• Abstract: A defining task of development is enhancing a state’s capability for policy implementation. In most low- income countries, alas, such capabilities seem to be stagnant or declining, in no small part because dominant reform strategies are ill-suited to addressing complex non-technical aspects. This has been recognized for at least six decades – indeed, it was a centerpiece of Albert Hirschman’s understanding of the development process – yet this critique, and the significance of its implications, remain on the margins of scholarship and policy. Why? I consider three options, concluding that, paradoxically, followers of Hirschman’s approach inadequately appreciated that gaining more operational traction for their approach was itself a type of problem requiring their ideas to embark on ‘a long voyage of discovery’, a task best accomplished, in this instance, by building – and tapping into the distinctive insights of – a diverse community of development practitioners.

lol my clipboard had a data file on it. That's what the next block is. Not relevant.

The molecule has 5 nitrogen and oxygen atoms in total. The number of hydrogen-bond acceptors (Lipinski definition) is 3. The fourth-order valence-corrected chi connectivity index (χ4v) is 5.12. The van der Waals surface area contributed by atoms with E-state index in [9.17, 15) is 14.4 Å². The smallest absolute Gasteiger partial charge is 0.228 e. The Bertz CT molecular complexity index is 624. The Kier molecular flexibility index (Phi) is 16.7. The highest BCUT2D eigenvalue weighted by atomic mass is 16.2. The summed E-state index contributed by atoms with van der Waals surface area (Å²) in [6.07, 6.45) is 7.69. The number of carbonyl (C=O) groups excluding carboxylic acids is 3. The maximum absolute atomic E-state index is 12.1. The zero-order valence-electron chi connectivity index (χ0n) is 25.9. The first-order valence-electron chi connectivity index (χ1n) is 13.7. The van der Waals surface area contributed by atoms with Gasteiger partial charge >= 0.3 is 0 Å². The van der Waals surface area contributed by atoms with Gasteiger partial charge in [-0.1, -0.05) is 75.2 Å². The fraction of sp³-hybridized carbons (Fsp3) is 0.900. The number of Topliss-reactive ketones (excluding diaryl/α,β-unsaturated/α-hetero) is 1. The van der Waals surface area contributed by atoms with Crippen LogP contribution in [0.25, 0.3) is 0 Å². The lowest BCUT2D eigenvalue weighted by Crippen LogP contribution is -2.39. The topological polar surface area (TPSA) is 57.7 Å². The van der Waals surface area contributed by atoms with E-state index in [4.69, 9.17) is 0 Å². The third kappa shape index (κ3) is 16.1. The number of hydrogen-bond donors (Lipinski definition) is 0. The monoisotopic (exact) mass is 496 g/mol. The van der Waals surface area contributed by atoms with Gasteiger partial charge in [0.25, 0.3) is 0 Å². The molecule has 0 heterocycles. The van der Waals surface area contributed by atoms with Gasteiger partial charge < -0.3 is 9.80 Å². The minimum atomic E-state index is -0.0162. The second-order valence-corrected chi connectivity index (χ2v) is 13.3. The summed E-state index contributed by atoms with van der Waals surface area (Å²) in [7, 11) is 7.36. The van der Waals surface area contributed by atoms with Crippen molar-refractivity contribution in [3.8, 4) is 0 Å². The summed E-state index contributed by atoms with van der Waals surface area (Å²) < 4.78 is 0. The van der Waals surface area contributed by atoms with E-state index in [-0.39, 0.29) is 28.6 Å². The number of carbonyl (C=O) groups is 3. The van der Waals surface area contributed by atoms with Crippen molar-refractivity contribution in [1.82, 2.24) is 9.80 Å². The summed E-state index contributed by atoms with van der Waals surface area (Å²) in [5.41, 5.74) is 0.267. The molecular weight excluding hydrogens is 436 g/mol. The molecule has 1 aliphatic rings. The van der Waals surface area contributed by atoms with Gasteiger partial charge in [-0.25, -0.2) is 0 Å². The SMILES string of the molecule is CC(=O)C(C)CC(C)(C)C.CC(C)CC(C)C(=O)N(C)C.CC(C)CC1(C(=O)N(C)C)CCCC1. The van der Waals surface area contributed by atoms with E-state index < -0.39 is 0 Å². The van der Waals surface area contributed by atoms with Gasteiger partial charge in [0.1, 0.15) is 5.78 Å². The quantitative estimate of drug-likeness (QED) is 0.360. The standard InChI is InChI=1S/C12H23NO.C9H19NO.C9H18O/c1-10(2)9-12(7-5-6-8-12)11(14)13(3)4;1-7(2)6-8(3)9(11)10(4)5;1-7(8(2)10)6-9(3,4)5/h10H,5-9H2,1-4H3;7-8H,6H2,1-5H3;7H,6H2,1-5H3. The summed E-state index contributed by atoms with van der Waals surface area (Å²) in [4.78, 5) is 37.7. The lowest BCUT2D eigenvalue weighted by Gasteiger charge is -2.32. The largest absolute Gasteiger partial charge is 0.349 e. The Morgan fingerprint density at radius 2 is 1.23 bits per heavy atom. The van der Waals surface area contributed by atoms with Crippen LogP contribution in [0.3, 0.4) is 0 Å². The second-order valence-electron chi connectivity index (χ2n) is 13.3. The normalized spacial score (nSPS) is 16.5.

• Topic: Development, Political Economy, Developing World, International Development
  • Political Geography: North America, United States of America
  • Author: Louis Sell
  • Publication Date: 05-2019
  • Content Type: Journal Article
  • Journal: American Diplomacy
  • Institution: American Diplomacy
  • Abstract: The overwhelming majority of politically active Kosovo Albanians remain committed to a democratic vision of their country’s future, anchored by eventual membership in the EU and NATO. But many are losing faith in the EU’s institutional structure, which they view as having reneged on a promised to provide them visa-free entry and failing to provide a clear path toward membership. Kosovars retain a strong faith in the US, which they correctly see as primarily responsible for their liberation from Serbian oppression and as their only reliable ally in an increasingly dangerous Balkan environment.